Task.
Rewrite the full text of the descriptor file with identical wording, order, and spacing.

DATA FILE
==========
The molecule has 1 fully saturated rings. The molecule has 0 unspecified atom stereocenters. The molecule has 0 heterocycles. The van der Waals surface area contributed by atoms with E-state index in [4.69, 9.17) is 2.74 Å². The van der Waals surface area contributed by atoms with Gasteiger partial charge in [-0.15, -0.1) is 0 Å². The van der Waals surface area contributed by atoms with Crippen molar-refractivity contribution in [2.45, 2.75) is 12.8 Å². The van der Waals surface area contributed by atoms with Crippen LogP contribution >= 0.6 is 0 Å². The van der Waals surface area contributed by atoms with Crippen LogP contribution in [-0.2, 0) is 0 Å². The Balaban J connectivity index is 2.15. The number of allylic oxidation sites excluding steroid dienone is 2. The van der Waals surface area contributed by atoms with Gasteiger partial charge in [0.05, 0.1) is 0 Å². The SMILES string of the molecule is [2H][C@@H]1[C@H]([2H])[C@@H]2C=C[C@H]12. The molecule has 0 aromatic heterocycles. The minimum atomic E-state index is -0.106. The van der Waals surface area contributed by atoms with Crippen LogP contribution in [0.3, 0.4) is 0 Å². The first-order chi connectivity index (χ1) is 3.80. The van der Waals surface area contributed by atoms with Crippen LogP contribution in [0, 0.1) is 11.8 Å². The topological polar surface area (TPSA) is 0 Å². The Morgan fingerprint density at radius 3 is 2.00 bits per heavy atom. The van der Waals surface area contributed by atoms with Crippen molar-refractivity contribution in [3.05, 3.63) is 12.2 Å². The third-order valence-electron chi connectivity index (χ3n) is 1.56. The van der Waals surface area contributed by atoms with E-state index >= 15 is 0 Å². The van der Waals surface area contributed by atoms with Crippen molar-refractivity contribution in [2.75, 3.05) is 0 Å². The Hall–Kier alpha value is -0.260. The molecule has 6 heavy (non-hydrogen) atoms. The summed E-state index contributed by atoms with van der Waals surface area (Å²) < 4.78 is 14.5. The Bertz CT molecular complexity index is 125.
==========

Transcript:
The molecule has 1 fully saturated rings. The molecule has 0 unspecified atom stereocenters. The molecule has 0 heterocycles. The van der Waals surface area contributed by atoms with E-state index in [4.69, 9.17) is 2.74 Å². The van der Waals surface area contributed by atoms with Gasteiger partial charge in [-0.15, -0.1) is 0 Å². The van der Waals surface area contributed by atoms with Crippen molar-refractivity contribution in [2.45, 2.75) is 12.8 Å². The van der Waals surface area contributed by atoms with Crippen LogP contribution >= 0.6 is 0 Å². The van der Waals surface area contributed by atoms with Crippen LogP contribution in [-0.2, 0) is 0 Å². The Balaban J connectivity index is 2.15. The number of allylic oxidation sites excluding steroid dienone is 2. The van der Waals surface area contributed by atoms with Gasteiger partial charge in [0.05, 0.1) is 0 Å². The SMILES string of the molecule is [2H][C@@H]1[C@H]([2H])[C@@H]2C=C[C@H]12. The molecule has 0 aromatic heterocycles. The minimum atomic E-state index is -0.106. The van der Waals surface area contributed by atoms with Crippen LogP contribution in [0.3, 0.4) is 0 Å². The first-order chi connectivity index (χ1) is 3.80. The van der Waals surface area contributed by atoms with Crippen LogP contribution in [0, 0.1) is 11.8 Å². The topological polar surface area (TPSA) is 0 Å². The Morgan fingerprint density at radius 3 is 2.00 bits per heavy atom. The van der Waals surface area contributed by atoms with Crippen molar-refractivity contribution in [3.05, 3.63) is 12.2 Å². The third-order valence-electron chi connectivity index (χ3n) is 1.56. The van der Waals surface area contributed by atoms with E-state index >= 15 is 0 Å². The van der Waals surface area contributed by atoms with Crippen molar-refractivity contribution in [2.75, 3.05) is 0 Å². The Hall–Kier alpha value is -0.260. The molecule has 6 heavy (non-hydrogen) atoms. The summed E-state index contributed by atoms with van der Waals surface area (Å²) < 4.78 is 14.5. The Bertz CT molecular complexity index is 125.